Residents of the Joe Rich area near Kelowna were stunned to learn that hectares of land near their homes appeared to have been mostly clear-cut by a logging company.
“Two days ago, this was all trees. And today…they’ve raped it,” area resident John Collinson said.
In recent years, the area has struggled with washouts and mudslides, and locals are concerned that logging will just make it worse.
“With the loss of all the trees from the fire three years ago, there’s already more instability,” resident Kristi Smith said.
“The highway washout a couple years ago was part of it, and there’s been all kinds of issues with water and washouts because there’s no ground stability with no trees,” she added.
In an email, Tolko said it’s trying to help reduce the wildfire risk in the area and that some trees have to be harvested because of the killer Douglas fir beetle.
Residents claim that’s just an excuse and also allege that the logging is putting nearby homes in danger.
“If they take away the trees right up to this property line, it no longer has any stability,” Smith said, pointing to where trees had been flagged above a house.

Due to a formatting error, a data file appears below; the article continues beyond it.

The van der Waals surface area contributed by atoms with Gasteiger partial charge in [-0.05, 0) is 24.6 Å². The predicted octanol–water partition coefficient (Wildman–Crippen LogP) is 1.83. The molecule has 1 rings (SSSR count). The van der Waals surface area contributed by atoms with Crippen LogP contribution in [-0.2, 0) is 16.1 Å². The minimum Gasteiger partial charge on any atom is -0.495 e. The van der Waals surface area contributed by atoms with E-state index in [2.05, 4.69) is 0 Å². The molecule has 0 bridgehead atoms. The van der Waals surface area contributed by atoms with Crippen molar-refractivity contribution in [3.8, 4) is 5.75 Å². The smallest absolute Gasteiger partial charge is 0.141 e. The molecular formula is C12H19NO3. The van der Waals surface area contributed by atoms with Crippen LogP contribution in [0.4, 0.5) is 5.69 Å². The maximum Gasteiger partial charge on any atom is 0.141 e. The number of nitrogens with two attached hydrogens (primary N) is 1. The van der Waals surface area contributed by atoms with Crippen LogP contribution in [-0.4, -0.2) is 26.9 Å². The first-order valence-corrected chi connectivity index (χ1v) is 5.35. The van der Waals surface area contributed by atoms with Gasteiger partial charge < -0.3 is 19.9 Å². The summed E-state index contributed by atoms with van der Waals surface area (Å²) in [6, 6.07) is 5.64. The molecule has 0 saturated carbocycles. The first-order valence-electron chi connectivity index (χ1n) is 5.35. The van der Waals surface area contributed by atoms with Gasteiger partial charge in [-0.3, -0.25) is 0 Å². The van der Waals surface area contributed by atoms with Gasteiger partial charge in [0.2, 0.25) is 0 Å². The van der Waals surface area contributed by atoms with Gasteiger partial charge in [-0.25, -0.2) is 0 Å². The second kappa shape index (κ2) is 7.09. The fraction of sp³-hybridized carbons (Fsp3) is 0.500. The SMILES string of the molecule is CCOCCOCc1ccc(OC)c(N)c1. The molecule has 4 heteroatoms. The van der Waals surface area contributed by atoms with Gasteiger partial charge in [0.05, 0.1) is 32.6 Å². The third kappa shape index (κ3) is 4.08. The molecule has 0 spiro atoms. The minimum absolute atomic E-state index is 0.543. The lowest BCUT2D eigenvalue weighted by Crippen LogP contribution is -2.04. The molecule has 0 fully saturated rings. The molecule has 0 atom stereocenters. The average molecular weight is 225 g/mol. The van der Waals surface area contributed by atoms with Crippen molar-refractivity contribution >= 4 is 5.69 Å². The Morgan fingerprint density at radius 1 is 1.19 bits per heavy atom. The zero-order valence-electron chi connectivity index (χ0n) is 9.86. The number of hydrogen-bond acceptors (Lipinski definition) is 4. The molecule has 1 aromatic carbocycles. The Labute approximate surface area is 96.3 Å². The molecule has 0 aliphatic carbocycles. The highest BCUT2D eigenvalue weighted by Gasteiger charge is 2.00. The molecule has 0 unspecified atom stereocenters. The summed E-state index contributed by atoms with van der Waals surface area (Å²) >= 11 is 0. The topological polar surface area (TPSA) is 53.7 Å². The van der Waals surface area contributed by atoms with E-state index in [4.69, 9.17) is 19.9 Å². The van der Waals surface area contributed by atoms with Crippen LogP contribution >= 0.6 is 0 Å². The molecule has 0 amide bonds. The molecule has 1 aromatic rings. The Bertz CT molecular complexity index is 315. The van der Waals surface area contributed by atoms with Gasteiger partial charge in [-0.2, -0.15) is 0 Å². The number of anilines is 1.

Residents also believe that the increased sedimentation caused by logging could potentially impact the city’s drinking water supply.
“There needs to be much more interest on behalf of the city, regional district and politicians generally in protecting the community watershed, not just for this community but for the city of Kelowna also,” resident Reg Volk said.
In a statement, a spokesperson for the forestry ministry said Tolko conducted geotechnical assessments and is following the geoscientist’s recommendations.
“Legal and right are two different things. They’re just here to make the money,” Collinson said.
After Global News reached out to Tolko, the company said it will halt its harvesting activities until September and consult with nearby property owners.
Local residents hope that they’ll permanently stop logging the area.